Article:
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1. How long do infective larvae of worms live?
2. Are there particular paddocks or areas where flystrike occurs more often?
3. How can the development of resistance of lice to treatments be slowed?
Let's not forget those who are still in drought.
Infective larvae are relatively tough and can withstand dry, cold and moderately hot conditions. All populations of living things vary in their life expectancy and worms are no different; some larvae will die within days, but some will live to around a year or more. Generally, over 90% of larvae will be dead within 6 months under cooler conditions and as little as 3 months when temperatures are ideal (about 25–30°C). Under extremely hot, dry conditions larvae will be desiccated and can die in a few days to weeks of these conditions, explaining why worms are rarely a problem in the arid zone.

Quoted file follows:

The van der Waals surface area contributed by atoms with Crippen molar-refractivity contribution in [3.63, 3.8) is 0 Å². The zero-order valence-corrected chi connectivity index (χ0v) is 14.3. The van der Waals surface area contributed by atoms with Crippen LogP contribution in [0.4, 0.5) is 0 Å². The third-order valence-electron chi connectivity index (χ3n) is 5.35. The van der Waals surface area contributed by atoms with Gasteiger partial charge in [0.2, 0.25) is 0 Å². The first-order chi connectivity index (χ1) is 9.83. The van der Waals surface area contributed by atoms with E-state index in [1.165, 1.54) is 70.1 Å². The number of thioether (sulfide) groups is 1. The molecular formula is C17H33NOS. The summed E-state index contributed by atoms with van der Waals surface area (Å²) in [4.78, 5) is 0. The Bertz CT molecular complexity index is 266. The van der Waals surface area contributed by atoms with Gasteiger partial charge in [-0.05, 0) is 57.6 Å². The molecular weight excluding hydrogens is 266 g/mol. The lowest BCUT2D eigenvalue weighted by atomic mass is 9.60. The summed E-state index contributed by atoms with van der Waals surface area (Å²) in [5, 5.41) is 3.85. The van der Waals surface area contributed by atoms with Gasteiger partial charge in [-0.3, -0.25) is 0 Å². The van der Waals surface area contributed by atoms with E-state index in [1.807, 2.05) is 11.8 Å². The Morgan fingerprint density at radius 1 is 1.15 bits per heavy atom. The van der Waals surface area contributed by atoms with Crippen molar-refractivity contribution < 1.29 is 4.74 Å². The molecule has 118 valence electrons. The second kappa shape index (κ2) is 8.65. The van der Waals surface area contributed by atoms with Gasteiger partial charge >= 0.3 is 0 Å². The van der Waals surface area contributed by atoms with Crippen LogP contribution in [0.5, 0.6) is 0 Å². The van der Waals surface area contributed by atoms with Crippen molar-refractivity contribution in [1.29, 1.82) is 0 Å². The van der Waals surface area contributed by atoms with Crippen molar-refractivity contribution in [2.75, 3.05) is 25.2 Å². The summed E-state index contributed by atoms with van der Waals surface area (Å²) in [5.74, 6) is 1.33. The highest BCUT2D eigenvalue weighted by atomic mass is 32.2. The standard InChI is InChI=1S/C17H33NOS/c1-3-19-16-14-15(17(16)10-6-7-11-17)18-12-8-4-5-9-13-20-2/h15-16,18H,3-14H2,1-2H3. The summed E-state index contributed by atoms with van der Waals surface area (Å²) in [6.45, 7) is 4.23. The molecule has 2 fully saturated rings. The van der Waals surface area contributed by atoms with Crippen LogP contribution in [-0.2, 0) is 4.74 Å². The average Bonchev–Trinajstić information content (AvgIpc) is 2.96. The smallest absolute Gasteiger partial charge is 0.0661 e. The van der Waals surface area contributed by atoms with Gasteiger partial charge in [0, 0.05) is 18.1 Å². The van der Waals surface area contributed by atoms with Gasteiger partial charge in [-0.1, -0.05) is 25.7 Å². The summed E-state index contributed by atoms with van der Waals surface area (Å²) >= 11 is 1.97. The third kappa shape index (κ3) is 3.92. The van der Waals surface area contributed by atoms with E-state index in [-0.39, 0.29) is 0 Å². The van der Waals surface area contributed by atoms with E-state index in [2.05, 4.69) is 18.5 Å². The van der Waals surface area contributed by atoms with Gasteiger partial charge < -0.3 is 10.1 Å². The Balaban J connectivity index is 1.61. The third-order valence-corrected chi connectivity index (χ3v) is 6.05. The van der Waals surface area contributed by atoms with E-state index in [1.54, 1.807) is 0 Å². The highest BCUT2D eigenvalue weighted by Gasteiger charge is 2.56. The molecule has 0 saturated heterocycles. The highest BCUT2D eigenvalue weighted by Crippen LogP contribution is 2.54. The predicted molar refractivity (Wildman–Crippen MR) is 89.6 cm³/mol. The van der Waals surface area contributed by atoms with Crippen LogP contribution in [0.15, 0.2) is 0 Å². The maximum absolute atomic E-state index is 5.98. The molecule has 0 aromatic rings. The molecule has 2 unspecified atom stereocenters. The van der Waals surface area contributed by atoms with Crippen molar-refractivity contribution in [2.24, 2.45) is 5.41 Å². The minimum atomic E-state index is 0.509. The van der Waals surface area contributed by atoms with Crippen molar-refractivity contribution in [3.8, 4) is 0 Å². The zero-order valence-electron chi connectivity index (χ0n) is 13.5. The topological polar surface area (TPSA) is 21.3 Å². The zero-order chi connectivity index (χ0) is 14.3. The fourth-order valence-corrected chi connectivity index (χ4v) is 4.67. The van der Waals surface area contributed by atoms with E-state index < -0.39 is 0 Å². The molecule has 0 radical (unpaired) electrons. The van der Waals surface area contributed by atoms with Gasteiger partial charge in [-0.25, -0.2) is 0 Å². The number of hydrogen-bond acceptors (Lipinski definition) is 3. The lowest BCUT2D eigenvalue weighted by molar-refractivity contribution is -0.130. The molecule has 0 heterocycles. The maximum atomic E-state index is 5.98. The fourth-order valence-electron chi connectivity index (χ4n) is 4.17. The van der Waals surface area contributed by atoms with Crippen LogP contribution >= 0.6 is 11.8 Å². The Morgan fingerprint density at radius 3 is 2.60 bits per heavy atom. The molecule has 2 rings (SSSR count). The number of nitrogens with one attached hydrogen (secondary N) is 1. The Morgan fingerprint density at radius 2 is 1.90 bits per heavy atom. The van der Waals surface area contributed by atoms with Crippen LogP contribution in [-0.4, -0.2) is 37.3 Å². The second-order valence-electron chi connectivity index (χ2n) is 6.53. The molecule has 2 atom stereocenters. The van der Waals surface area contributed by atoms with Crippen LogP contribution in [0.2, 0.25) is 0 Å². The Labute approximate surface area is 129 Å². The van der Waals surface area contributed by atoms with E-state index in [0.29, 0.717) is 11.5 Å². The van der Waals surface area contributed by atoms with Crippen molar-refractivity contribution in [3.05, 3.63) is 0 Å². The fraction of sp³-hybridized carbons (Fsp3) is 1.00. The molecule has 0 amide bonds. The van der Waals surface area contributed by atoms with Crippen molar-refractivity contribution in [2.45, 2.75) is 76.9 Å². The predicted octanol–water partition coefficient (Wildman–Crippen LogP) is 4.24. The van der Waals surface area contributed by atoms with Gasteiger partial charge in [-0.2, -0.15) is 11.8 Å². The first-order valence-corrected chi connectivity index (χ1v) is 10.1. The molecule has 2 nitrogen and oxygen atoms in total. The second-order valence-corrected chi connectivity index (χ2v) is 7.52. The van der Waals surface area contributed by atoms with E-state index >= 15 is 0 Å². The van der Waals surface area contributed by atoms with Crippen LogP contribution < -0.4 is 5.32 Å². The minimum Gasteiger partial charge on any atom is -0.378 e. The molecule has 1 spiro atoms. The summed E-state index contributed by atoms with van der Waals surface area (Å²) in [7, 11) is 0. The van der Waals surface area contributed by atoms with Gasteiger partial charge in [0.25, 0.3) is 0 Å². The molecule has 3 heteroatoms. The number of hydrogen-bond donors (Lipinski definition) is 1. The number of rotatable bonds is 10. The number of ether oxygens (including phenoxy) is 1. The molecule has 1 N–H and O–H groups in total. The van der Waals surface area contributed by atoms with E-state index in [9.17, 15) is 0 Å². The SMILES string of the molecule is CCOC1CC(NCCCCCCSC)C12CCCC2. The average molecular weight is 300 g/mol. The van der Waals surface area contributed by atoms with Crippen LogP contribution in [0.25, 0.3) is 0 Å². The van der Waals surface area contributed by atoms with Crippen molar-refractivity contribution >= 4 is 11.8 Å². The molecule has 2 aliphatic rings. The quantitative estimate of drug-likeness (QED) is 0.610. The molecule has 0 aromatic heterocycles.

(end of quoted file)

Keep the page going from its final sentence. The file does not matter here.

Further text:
In general, paddocks that are more exposed to wind, with less ground cover, timber and wet spots, will have less flystrike risk , making them more suitable for high risk mobs of sheep, such as marked lambs, daggy sheep and lambing ewes.